While there are many approaches to holding a one-on-one meeting with an employee, the goal is the same: establish and grow the relationship. Here are some great ways to set up a solid foundation:
Set Up a Recurring Meeting
The key to regular one-on-one meetings is to make this event a priority. Set up a recurring calendar invite, or be diligent about scheduling each meeting if the time varies. How often you meet, whether weekly, bi-weekly, or monthly, may depend on how frequently you and your employee already interact within your team. Because remote teams can span across various countries, consider time zones that are reasonable for both parties. No matter what you decide, find a recurring check-in that you can commit to and stick with.
Prepare an Agenda
Covering so many valuable topics — personal life, current priorities and challenges, performance, long-term goals — may feel daunting to achieve in one meeting. However, creating a structure for the discussion will help both you and your employee find a routine groove each time you meet. Fellow’s guide, The Art of the One-on-One Meeting, suggests several different approaches to leading and setting up an agenda for one-on-ones:
90/10 Agenda Approach
The employee is responsible for 90% of the agenda, and the remaining 10% to the manager. This reaffirms that the meeting is for the employee, and they get to take ownership and direction of the discussion. 90/10 is also a helpful approach for employees who find it easy to come up with conversation topics.
Key Areas Agenda Approach
Follow a list of focal topics that can act as prompts for discussion. This is a helpful structure for those who find it hard to come up with their own topics. Fellows suggests the following key topics:
- Top of mind
- Things that went well
- Challenges and concerns
- Team dynamics
- Career development and goals
Chronological Agenda Approach
Discuss topics in the order of events: past, present, and future. You can start with discussing the past week’s wins and challenges, then move on to immediate priorities or concerns, and finish up with discussing goals, development, and future opportunities. This may be an easier flow for those who think chronologically, and it still allows you to hit on key topics.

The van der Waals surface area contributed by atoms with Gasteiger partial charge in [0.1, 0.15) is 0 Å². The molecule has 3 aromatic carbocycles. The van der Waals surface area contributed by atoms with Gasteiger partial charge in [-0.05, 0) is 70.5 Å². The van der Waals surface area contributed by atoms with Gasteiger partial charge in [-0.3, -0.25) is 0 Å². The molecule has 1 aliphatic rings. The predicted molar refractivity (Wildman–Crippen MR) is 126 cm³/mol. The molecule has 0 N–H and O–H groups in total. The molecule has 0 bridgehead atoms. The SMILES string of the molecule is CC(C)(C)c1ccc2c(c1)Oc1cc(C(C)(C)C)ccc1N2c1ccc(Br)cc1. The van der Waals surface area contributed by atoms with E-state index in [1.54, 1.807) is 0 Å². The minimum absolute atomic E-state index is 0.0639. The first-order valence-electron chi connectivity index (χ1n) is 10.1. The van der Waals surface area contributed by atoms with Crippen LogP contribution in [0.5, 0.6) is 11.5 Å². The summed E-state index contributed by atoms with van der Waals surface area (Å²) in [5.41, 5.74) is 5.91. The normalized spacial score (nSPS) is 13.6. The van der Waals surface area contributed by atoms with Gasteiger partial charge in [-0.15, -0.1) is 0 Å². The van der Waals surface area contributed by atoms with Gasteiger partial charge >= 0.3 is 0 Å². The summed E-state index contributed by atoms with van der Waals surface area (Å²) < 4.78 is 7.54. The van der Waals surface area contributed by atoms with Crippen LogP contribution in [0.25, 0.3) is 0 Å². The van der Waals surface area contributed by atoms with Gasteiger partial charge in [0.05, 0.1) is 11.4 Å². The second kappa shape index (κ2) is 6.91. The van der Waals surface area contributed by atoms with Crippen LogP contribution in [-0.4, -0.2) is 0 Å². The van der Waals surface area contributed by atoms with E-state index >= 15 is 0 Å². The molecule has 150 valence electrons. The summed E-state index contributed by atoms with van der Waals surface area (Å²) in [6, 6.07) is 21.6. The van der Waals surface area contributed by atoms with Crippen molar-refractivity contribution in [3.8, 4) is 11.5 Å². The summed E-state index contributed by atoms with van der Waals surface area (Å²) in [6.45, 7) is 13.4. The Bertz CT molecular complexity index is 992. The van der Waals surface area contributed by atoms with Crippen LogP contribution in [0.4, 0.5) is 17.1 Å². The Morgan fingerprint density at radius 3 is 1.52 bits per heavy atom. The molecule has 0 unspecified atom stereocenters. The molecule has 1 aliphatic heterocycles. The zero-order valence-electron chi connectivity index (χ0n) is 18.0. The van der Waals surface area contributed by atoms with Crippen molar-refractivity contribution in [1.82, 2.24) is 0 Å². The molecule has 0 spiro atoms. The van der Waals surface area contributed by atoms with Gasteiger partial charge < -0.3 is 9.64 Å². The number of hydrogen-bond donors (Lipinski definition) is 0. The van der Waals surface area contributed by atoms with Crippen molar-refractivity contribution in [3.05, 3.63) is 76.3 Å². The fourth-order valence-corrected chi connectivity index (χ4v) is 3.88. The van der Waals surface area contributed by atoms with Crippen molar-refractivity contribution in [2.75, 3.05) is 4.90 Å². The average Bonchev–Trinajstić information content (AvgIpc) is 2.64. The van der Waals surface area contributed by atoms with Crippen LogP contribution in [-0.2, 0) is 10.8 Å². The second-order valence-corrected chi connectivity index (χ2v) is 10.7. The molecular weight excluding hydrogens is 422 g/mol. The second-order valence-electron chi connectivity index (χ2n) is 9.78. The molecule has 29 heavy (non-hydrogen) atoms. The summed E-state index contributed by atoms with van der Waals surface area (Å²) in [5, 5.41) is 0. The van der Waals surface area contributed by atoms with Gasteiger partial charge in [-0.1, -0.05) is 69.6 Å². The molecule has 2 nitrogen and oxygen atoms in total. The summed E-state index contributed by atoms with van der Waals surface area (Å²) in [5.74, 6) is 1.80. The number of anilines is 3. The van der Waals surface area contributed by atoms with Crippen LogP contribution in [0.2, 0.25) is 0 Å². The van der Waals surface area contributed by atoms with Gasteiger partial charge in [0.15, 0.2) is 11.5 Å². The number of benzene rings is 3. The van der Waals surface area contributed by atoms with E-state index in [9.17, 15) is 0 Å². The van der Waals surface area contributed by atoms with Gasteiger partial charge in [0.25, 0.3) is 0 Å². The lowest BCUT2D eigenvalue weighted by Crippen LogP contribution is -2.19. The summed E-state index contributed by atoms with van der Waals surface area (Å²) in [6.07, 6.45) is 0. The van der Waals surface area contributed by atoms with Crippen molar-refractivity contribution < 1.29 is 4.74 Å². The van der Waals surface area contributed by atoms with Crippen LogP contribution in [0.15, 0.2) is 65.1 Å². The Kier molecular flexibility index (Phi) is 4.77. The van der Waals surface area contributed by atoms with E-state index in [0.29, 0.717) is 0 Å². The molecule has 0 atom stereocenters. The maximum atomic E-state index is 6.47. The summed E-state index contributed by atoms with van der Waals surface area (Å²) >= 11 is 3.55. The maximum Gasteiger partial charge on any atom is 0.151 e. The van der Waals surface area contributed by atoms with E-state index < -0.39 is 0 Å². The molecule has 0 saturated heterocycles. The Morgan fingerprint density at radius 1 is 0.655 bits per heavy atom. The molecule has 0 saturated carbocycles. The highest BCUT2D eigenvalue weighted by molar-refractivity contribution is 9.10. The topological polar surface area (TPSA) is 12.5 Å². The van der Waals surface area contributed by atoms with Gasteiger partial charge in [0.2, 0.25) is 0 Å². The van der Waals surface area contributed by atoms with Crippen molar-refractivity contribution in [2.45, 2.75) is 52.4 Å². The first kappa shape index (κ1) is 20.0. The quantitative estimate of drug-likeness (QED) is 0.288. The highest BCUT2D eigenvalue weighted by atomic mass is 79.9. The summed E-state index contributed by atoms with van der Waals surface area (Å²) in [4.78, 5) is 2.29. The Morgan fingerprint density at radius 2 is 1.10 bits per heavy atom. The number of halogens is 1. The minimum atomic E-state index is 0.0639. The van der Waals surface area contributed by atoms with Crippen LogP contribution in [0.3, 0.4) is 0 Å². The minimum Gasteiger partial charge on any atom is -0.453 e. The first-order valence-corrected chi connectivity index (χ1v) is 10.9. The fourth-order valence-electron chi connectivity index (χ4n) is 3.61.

Actively Listen and Take Notes
It’s important to be actively present during these one-on-one meetings. Treat this remote meeting as if you were spending it together in person. Make sure there are no distractions, turn your notifications on silent, and situate yourself in a room that is free from potential interruptions.
Review the agenda ahead of time and come prepared with talking points or resources you would like to share with your employee. Take notes – jot down a few key important points during the conversation, and take some time afterwards to note action items, things to remember, and topics for the next discussion. Reference these notes when you prepare for the next one-on-one and make sure to follow up on priorities and concerns that were previously discussed.
Recap Next Steps
Send a recap after the meeting to keep the tasks and goals you discussed together at the top of mind. List out action items and next steps for both parties. If you didn’t get to a planned topic during the discussion, make sure it’s on the next one-on-one meeting’s agenda. It’s your role as the manager to follow up with your employee, ensure recurring one-on-one meetings take place, and offer support and guidance for your team member.
Stay Engaged With Your Remote Team
Holding one-on-one meetings shows your employees that you are invested in their performance, success, and future. It encourages your remote team to stay engaged and goal-oriented. And while there are many complexities to managing an international workforce, hiring and employing your global team shouldn’t be one. A global workforce partner helps you put your supported employees’ needs first with compliant onboarding, payroll, and administration so you can focus on what matters most – your team.
Get in touch to learn more about our remote workforce solutions.